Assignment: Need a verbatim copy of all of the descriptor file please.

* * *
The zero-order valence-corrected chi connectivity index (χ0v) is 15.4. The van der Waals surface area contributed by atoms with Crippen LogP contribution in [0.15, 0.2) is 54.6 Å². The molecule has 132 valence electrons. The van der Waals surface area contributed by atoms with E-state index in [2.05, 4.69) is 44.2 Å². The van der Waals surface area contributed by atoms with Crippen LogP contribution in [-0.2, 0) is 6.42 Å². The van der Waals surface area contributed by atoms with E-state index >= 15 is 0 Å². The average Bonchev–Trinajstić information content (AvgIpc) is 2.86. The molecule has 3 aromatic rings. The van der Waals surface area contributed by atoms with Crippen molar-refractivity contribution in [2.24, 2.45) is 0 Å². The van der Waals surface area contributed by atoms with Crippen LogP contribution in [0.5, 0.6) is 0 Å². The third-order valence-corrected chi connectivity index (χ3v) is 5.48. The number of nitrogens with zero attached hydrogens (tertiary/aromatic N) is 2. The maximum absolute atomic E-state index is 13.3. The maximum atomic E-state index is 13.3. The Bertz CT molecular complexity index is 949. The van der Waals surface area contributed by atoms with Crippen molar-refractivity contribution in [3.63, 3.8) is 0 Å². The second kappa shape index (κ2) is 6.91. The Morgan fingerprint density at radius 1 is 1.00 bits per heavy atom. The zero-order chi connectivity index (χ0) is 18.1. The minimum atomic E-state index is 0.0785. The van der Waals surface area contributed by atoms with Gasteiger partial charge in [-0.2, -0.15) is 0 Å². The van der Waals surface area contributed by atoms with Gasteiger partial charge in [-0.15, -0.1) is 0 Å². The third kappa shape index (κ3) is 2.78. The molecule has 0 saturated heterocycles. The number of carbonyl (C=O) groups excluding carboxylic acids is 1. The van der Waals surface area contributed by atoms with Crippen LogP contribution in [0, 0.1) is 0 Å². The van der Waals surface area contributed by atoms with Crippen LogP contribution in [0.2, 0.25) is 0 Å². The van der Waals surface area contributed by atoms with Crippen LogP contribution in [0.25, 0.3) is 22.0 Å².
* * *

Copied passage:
The zero-order valence-corrected chi connectivity index (χ0v) is 15.4. The van der Waals surface area contributed by atoms with Crippen LogP contribution in [0.15, 0.2) is 54.6 Å². The molecule has 132 valence electrons. The van der Waals surface area contributed by atoms with E-state index in [2.05, 4.69) is 44.2 Å². The van der Waals surface area contributed by atoms with Crippen LogP contribution in [-0.2, 0) is 6.42 Å². The van der Waals surface area contributed by atoms with E-state index >= 15 is 0 Å². The average Bonchev–Trinajstić information content (AvgIpc) is 2.86. The molecule has 3 aromatic rings. The van der Waals surface area contributed by atoms with Crippen molar-refractivity contribution in [2.24, 2.45) is 0 Å². The van der Waals surface area contributed by atoms with Crippen LogP contribution in [0.5, 0.6) is 0 Å². The third-order valence-corrected chi connectivity index (χ3v) is 5.48. The number of nitrogens with zero attached hydrogens (tertiary/aromatic N) is 2. The maximum absolute atomic E-state index is 13.3. The maximum atomic E-state index is 13.3. The Bertz CT molecular complexity index is 949. The van der Waals surface area contributed by atoms with Crippen molar-refractivity contribution in [3.63, 3.8) is 0 Å². The second kappa shape index (κ2) is 6.91. The Morgan fingerprint density at radius 1 is 1.00 bits per heavy atom. The zero-order chi connectivity index (χ0) is 18.1. The minimum atomic E-state index is 0.0785. The van der Waals surface area contributed by atoms with Gasteiger partial charge in [-0.2, -0.15) is 0 Å². The van der Waals surface area contributed by atoms with Gasteiger partial charge in [-0.15, -0.1) is 0 Å². The third kappa shape index (κ3) is 2.78. The molecule has 0 saturated heterocycles. The number of carbonyl (C=O) groups excluding carboxylic acids is 1. The van der Waals surface area contributed by atoms with Crippen LogP contribution in [0, 0.1) is 0 Å². The van der Waals surface area contributed by atoms with Crippen LogP contribution in [0.2, 0.25) is 0 Å². The van der Waals surface area contributed by atoms with Crippen LogP contribution in [0.25, 0.3) is 22.0 Å².